Pablo is travelling to Australia for three weeks to meet with Dr Jeremy Prince, the scientist behind The Barefoot Ecology Toolbox. Pablo wants to learn how to emulate this toolbox’s success when incorporating fishermen’s knowledge into fisheries management plans. You can read all of his blog posts here.
A glorious sunshine invites one to stroll and enjoy the charming atmosphere of Port Fairy. But we are sitting inside a meeting room. I look out the window and see a group of cockatoos grazing on the manicured lawn, while a local Australian football team trains a few meters away. I have never heard about grazing cockatoos. Also, I now realize why Aussies consider rugby a sport for girls. “Seeing is believing!”, I think to myself.
The meeting has just started and there is an atmosphere of contained tension. Members of the Ministry of Fisheries, led by Bill Lussier, are reporting on the status of the abalone fisheries of Western Victoria. Sitting around a large table, 8 quota owners and several divers from the Western Abalone Divers Association (WADA) are listening intently. Also, some recognized scientists from different research institutions are attending as advisers.
Slides full of charts and graphs go by, while Harry Gorfine, biologist of the Ministry, explains about their assessments. Some of the information on the fishery comes from surveys conducted by scientists, but most comes from the divers themselves. All of WADA members voluntarily carry on their boats a device that measures the length of every abalone. Each length data is automatically associated to the boat’s position using GPS, and logged. Divers also carry devices that log the depth of their dives while fishing.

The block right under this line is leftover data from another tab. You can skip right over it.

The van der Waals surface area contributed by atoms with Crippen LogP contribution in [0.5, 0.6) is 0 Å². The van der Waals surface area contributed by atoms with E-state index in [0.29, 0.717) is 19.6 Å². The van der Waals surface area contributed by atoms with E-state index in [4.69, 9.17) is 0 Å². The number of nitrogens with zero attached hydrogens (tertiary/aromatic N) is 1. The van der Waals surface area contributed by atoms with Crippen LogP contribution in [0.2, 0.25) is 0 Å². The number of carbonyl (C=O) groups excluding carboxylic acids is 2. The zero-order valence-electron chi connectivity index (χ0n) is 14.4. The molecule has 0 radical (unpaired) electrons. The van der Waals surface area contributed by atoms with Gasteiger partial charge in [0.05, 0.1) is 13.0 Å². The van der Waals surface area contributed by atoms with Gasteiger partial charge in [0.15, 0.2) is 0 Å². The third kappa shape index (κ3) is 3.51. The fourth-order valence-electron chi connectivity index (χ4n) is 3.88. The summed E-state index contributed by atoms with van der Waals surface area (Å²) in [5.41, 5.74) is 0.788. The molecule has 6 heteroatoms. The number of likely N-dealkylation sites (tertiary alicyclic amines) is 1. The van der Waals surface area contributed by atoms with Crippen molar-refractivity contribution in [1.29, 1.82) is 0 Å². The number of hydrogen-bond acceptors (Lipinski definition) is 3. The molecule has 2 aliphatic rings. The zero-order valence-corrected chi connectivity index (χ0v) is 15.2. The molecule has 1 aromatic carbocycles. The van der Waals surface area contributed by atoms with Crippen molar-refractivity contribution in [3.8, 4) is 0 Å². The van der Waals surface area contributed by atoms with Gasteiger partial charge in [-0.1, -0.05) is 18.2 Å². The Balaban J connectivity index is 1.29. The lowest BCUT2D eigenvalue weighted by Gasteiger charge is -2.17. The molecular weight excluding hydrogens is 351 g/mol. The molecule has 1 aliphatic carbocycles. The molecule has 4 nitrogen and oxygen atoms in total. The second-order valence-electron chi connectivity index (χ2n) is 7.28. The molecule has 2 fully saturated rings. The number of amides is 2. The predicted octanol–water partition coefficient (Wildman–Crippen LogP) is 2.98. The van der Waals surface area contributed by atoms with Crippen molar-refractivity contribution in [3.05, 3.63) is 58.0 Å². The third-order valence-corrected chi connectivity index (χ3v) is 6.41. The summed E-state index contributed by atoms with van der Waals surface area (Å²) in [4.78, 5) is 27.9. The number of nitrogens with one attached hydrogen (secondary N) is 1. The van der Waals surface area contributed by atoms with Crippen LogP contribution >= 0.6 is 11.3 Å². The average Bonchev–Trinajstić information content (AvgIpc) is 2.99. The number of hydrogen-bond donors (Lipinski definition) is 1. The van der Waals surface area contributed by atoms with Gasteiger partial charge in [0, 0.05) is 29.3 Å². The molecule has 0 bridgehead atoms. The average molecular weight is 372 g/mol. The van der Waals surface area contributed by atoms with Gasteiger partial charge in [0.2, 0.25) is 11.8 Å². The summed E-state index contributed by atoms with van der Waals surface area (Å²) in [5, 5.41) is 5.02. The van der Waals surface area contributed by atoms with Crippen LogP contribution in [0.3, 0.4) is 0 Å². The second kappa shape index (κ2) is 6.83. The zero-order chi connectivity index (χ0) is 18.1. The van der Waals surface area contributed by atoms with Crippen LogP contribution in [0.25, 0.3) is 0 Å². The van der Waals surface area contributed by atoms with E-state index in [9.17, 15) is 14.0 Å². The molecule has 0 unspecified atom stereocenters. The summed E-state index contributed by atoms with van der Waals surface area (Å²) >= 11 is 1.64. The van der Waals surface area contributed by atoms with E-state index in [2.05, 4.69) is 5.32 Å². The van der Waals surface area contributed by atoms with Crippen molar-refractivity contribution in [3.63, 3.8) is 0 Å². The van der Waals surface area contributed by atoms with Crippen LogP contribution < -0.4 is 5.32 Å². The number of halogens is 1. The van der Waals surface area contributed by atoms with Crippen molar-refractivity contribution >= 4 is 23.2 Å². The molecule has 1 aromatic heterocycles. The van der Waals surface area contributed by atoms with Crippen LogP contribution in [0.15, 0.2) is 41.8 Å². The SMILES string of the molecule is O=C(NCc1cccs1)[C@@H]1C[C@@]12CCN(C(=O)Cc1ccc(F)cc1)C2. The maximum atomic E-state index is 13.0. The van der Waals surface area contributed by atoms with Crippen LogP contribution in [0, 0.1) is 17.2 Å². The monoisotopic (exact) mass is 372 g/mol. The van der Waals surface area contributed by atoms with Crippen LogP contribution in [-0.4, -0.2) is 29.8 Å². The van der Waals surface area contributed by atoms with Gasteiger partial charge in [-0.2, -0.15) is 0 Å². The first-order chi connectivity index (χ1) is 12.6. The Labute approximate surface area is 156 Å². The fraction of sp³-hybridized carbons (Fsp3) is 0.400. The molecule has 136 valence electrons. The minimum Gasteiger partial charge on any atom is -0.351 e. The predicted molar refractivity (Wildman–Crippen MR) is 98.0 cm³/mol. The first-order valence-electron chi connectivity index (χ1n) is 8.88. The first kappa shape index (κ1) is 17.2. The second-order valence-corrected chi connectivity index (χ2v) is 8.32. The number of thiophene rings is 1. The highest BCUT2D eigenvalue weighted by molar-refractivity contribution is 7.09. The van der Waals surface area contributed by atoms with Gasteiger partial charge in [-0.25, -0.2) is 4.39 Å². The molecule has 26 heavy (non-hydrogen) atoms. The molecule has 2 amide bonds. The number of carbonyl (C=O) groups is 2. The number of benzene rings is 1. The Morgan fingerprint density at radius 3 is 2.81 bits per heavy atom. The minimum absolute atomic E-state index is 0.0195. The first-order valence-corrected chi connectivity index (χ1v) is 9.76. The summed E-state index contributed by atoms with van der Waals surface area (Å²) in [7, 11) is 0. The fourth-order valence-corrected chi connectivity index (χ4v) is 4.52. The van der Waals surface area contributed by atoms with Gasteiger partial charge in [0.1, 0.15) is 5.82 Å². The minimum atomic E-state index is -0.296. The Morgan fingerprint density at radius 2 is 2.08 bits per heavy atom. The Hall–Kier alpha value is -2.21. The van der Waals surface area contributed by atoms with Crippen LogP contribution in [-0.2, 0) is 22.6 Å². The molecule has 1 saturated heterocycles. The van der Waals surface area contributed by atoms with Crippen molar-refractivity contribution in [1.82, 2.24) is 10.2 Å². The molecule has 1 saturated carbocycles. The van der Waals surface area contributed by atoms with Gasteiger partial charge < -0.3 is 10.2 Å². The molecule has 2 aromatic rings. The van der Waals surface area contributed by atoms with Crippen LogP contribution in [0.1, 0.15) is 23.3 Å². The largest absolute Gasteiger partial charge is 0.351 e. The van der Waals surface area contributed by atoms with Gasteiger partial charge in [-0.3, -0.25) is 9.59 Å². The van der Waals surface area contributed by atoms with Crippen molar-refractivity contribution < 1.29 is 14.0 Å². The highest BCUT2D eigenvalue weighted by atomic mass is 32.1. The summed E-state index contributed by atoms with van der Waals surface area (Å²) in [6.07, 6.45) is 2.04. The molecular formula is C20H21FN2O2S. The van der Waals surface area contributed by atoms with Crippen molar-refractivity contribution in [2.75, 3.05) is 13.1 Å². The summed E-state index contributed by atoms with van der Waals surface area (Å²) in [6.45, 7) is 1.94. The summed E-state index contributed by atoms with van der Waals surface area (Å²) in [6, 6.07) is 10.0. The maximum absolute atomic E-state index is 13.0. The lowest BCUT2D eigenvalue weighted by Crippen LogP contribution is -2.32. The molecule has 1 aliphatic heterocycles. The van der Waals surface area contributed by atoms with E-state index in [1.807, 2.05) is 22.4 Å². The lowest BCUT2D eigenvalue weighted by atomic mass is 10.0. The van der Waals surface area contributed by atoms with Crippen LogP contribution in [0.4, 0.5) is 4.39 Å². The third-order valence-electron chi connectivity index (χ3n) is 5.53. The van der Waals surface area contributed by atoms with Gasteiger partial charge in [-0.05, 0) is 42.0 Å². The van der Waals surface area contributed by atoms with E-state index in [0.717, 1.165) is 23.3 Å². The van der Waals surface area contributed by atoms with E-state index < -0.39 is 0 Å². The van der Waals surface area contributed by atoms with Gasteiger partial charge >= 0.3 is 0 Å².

Harry finishes his presentation. The tension in the room is palpable. Now is when the game starts. Everyone must show their cards and select the most appropriate moment to make the move. Divers want to increase catches by 40% and make more flexible the current management, based on rigid quotas by reef. They propose joining together the quotas of some reefs so they can choose where to fish. They believe spreading the fishing effort this way will avoid an excessive pressure on individual reefs for which the catch level may be poorly estimated.
I am surprised at how constructively the different interventions are made. WADA’s position is homogeneous, no dissenting voices. That gives them strength, but the Ministry also can play their strengths. Time-out. Jeremy gets up. Requests a whiteboard, writes the names of the reef and then draws an arrow behind each name. The empty space after the arrow is filled in a moment of figures, tons per quota. All are involved while figures are deleted, added, divided and rewritten. Finally everyone reaches a consensus. Pending the final decision of the Ministry, there will not be an increase in the total quota for the next year, but divers can reallocate some reef quotas according to their proposal.
To circumvent the limited opening hours of the Australians bars, some establishments chose to call themselves hotels to enjoy a wider opening hours. The law governing their opening hours has relaxed over time, but many kept their names. The tension has relaxed as the discussion progressed on quota distribution. When they reached the final agreement, we completely dissipate it in the Stump Hotel, one of the oldest in Australia. The atmosphere is full of camaraderie.
I contemplate biologists, fishermen and politicians together enjoying their beers and glasses of wine, chatting animatedly, and I think it has been a great day.
After a sumptuous dinner, the liveliest of us move out to the terrace of the motel we are staying in, accompanied by a few bottles of Australian wine. Harry Peters, WADA’s Executive Officer, asks my opinion on the process. “Guys, I’m proud of you” I say. We toast.
The size logger device in use: